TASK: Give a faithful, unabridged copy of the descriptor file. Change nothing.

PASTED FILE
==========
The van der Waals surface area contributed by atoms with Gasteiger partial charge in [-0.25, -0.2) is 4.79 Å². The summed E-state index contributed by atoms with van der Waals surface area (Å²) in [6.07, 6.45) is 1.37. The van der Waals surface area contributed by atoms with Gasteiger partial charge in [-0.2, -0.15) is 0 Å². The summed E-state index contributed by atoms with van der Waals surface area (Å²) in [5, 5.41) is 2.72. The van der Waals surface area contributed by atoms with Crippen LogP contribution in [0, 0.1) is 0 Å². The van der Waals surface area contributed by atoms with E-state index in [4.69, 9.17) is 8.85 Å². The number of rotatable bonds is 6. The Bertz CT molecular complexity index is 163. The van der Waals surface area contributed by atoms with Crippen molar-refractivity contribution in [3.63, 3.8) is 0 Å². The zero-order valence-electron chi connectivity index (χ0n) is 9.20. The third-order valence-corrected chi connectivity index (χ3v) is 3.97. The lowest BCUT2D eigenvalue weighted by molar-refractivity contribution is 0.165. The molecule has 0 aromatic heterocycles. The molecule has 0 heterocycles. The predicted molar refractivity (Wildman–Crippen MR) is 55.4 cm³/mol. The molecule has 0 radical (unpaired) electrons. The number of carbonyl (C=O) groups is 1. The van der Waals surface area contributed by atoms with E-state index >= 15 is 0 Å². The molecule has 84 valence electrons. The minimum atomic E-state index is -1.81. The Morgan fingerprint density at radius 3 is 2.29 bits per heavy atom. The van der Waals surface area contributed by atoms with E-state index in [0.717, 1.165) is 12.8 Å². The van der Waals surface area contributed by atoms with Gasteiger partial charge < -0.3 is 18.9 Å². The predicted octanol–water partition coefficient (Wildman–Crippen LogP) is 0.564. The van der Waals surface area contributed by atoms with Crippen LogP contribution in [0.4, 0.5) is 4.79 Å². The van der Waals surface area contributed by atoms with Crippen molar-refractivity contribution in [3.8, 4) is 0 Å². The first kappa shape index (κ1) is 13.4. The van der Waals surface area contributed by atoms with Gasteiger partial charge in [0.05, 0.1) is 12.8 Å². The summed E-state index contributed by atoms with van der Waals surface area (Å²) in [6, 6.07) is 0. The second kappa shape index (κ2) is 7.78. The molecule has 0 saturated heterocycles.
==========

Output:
The van der Waals surface area contributed by atoms with Gasteiger partial charge in [-0.25, -0.2) is 4.79 Å². The summed E-state index contributed by atoms with van der Waals surface area (Å²) in [6.07, 6.45) is 1.37. The van der Waals surface area contributed by atoms with Gasteiger partial charge in [-0.2, -0.15) is 0 Å². The summed E-state index contributed by atoms with van der Waals surface area (Å²) in [5, 5.41) is 2.72. The van der Waals surface area contributed by atoms with Crippen LogP contribution in [0, 0.1) is 0 Å². The van der Waals surface area contributed by atoms with E-state index in [4.69, 9.17) is 8.85 Å². The number of rotatable bonds is 6. The Bertz CT molecular complexity index is 163. The van der Waals surface area contributed by atoms with Crippen molar-refractivity contribution in [3.63, 3.8) is 0 Å². The zero-order valence-electron chi connectivity index (χ0n) is 9.20. The third-order valence-corrected chi connectivity index (χ3v) is 3.97. The lowest BCUT2D eigenvalue weighted by molar-refractivity contribution is 0.165. The molecule has 0 aromatic heterocycles. The molecule has 0 heterocycles. The predicted molar refractivity (Wildman–Crippen MR) is 55.4 cm³/mol. The molecule has 0 radical (unpaired) electrons. The number of carbonyl (C=O) groups is 1. The van der Waals surface area contributed by atoms with E-state index >= 15 is 0 Å². The molecule has 84 valence electrons. The minimum atomic E-state index is -1.81. The Morgan fingerprint density at radius 3 is 2.29 bits per heavy atom. The van der Waals surface area contributed by atoms with E-state index in [0.717, 1.165) is 12.8 Å². The van der Waals surface area contributed by atoms with Gasteiger partial charge < -0.3 is 18.9 Å². The predicted octanol–water partition coefficient (Wildman–Crippen LogP) is 0.564. The van der Waals surface area contributed by atoms with Crippen LogP contribution in [0.4, 0.5) is 4.79 Å². The van der Waals surface area contributed by atoms with Crippen molar-refractivity contribution in [3.8, 4) is 0 Å². The first kappa shape index (κ1) is 13.4. The van der Waals surface area contributed by atoms with Gasteiger partial charge in [0.05, 0.1) is 12.8 Å². The summed E-state index contributed by atoms with van der Waals surface area (Å²) in [6, 6.07) is 0. The second kappa shape index (κ2) is 7.78. The molecule has 0 saturated heterocycles.